“How can you not like idlies da?’, catechized the Super Nerd, his mouth still filled with the rock-hard rice cakes that the Azad mess specialized in. “It’s something like ending each sentence with a ‘da’- it’s the very basic definition of a South Indian. It's what sets us apart.” I still couldn’t see what all the fuss was about. At any rate, United had just trounced the Toons in their own backyard, and I wasn’t going to ruin my mood over a couple of idlies. “Oh, I forgot,” he added, almost as an afterthought, “you aren't a true Southie anyway.” He looked at me with a part-apologetic, part-‘you deserved it’, expression; perhaps expecting to find me miffed. Maybe I should have been. For some reason, I wasn't.
There was a time when overhearing Matkas gossiping in Tamil was all it took to make my heart skip a few dozen beats. The mention of Bangalore was followed by an over-enthusiastic, ‘where in Bangalore?’ The poster of Trisha in the Ganga canteen was all it took to set off a train of thought that inevitably revolved around some place downsouth. Lately, though, like almost everything else I ever believed in, the idea of 'home' seems to have fallen apart.
As I near the halfway mark of my stay in R-Land, I can't help but wonder how much of all this I would actually grow to miss. I will miss the people, certainly, but what else? The library that I visit for the sole purpose of checking my mail? Or the Electrical Department, that has been ever so kind in awarding me more C-pluses than I could ever keep count of? Home, I've come to believe, is no more than an illusion- a mirage, if you like, of a place that promised a better life. For some, the mirage stems from their own memories of their halcyon days of youth. For others, it stems from the self-erected barriers of 'us-and-them'.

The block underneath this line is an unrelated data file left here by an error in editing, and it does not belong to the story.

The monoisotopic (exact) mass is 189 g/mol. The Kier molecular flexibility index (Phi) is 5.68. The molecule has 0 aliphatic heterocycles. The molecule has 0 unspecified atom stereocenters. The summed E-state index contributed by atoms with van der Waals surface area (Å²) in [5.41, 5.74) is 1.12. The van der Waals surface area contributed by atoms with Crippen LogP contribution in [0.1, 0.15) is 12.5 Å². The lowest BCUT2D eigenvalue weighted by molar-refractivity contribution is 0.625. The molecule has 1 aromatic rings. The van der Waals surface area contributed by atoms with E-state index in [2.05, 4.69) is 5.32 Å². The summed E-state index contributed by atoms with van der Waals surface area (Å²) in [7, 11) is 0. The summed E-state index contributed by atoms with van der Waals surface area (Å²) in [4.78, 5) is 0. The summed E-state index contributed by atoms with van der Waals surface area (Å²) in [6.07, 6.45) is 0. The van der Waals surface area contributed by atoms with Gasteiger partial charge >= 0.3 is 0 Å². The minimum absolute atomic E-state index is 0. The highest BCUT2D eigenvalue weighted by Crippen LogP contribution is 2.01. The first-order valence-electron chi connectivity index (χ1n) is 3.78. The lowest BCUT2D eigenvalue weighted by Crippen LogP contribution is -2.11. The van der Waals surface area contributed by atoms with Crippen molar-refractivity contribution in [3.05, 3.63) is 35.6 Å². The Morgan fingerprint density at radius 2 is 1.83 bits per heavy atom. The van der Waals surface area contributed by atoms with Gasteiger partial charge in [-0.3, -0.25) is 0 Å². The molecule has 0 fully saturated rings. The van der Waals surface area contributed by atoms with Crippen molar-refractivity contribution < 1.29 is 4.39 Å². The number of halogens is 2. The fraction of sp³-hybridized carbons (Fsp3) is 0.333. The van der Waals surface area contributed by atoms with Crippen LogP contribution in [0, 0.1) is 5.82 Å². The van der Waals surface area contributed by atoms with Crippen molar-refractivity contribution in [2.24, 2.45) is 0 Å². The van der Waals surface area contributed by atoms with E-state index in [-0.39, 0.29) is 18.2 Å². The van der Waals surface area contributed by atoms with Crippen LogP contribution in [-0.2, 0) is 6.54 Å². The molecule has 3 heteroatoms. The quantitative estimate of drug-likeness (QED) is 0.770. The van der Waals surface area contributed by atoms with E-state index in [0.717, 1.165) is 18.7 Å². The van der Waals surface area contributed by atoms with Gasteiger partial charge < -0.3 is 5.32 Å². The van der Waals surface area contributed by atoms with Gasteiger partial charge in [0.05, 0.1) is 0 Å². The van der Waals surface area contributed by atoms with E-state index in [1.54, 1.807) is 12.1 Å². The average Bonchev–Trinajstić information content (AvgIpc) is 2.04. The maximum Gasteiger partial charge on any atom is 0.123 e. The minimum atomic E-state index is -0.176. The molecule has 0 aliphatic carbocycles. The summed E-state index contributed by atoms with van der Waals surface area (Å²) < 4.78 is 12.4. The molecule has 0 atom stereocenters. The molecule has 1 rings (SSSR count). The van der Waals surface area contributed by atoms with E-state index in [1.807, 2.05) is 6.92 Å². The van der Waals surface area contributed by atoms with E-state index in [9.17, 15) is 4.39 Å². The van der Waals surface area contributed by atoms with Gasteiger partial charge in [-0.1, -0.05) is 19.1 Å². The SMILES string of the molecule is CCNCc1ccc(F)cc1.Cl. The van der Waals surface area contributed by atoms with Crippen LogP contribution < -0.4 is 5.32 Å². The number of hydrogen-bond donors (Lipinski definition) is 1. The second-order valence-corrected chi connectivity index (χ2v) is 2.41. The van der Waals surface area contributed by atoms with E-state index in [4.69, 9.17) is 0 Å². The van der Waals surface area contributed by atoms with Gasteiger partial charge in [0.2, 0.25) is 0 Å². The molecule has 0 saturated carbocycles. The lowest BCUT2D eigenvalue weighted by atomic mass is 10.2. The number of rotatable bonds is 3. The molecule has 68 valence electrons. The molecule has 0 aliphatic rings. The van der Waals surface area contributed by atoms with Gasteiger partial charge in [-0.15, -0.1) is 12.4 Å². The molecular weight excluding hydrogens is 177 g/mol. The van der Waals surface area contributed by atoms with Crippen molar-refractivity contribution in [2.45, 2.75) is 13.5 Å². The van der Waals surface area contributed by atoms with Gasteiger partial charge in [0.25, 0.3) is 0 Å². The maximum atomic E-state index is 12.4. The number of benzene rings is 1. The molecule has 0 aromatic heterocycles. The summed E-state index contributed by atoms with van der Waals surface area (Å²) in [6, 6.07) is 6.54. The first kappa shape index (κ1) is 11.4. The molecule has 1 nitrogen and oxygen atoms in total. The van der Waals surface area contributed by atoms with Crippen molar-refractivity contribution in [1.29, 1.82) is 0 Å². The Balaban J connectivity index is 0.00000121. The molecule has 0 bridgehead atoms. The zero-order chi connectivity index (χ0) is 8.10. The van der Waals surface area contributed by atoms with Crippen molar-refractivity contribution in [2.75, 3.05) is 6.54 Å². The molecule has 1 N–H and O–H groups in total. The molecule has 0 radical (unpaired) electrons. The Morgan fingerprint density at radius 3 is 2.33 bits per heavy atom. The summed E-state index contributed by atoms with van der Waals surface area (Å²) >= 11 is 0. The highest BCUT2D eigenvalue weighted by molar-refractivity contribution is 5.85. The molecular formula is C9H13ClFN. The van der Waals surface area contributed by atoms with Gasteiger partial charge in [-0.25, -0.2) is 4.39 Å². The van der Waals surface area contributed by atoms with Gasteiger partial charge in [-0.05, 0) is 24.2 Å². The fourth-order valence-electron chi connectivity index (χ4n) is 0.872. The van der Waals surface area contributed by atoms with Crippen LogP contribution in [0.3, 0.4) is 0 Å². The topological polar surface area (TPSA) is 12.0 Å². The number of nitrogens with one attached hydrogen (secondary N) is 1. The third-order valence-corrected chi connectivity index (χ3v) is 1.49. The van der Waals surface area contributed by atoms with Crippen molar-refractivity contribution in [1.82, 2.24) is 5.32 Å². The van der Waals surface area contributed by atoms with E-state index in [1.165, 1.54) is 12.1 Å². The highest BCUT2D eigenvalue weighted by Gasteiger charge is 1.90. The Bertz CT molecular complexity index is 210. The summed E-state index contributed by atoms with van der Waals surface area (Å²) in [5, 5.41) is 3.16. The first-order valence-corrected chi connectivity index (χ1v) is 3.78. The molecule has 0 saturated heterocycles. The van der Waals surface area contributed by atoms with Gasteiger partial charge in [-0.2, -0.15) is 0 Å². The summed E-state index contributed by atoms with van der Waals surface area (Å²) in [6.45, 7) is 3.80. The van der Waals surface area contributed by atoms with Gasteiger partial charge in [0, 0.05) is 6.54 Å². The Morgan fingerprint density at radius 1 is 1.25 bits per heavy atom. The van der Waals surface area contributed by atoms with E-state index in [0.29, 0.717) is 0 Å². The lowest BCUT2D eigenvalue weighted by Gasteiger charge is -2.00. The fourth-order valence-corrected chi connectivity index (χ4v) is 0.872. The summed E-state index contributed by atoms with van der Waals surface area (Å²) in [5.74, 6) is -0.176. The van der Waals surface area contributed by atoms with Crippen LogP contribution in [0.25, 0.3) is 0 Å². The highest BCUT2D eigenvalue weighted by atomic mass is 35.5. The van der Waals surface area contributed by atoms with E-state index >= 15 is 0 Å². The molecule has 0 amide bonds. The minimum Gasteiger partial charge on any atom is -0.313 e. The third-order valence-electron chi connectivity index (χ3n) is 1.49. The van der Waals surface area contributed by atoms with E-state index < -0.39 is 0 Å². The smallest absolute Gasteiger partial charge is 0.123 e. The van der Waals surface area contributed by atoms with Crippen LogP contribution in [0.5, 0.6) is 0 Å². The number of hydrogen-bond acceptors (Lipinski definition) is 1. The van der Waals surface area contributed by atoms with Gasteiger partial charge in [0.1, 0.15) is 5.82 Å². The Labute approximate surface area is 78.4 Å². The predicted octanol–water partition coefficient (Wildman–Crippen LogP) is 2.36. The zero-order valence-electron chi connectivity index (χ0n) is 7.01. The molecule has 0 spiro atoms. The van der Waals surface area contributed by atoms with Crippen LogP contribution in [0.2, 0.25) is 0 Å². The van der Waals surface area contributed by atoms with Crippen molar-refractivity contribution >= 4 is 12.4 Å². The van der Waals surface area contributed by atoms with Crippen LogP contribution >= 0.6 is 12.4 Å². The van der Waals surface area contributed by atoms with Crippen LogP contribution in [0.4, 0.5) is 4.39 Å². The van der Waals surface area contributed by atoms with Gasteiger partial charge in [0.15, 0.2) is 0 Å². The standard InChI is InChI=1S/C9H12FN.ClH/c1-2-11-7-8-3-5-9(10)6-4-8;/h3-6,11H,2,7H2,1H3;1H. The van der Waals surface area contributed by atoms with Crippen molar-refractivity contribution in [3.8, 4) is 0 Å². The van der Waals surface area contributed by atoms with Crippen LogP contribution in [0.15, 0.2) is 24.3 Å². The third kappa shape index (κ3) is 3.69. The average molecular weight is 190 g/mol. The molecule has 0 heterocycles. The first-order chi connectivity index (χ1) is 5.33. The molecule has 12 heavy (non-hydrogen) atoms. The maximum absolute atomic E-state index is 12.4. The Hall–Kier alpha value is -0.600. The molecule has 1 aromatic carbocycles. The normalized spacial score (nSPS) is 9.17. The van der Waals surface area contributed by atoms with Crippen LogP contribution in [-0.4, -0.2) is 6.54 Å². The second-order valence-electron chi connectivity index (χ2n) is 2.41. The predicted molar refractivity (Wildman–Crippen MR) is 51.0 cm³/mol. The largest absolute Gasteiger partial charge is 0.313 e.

Even as I type this out, elsewhere in the country, Biharis are being stoned for committing the 'crime' of settling in another part of their own country. To make matters worse, similar sentiments have been voiced in the two other major cities of the south, though, thankfully, they have, at least so far, remained just voices of dissent. Being a part-maddu, part-kaddu, part-nothing who has spent a good part of his life abroad, the only language in which I can claim a reasonable degree of fluency is the lingua pura. My Tamil starts and ends with the knowledge of the Chennai argot and a dozen Superstar punch-dialogues that four years in Chennai are bound to endow one with. Bargaining with the auto-rickshaw wallah for a ride to 4th block is all I can manage in Kannada. Come to think of it, should the 'maratha manoos' syndrome spread to the rest of the country, I would probably get lynched in just about every single part of the country.
When will we realize that a language is only a means of communication and nothing more? That, at the end of the day you are who you choose to be, and the accident of birth in a particular place has little to do with that? It is sad that, in 1956, the government of our country chose to divide our country on a linguistic basis. What is even sadder is that, 50 years hence, we still haven’t got over those divisions.
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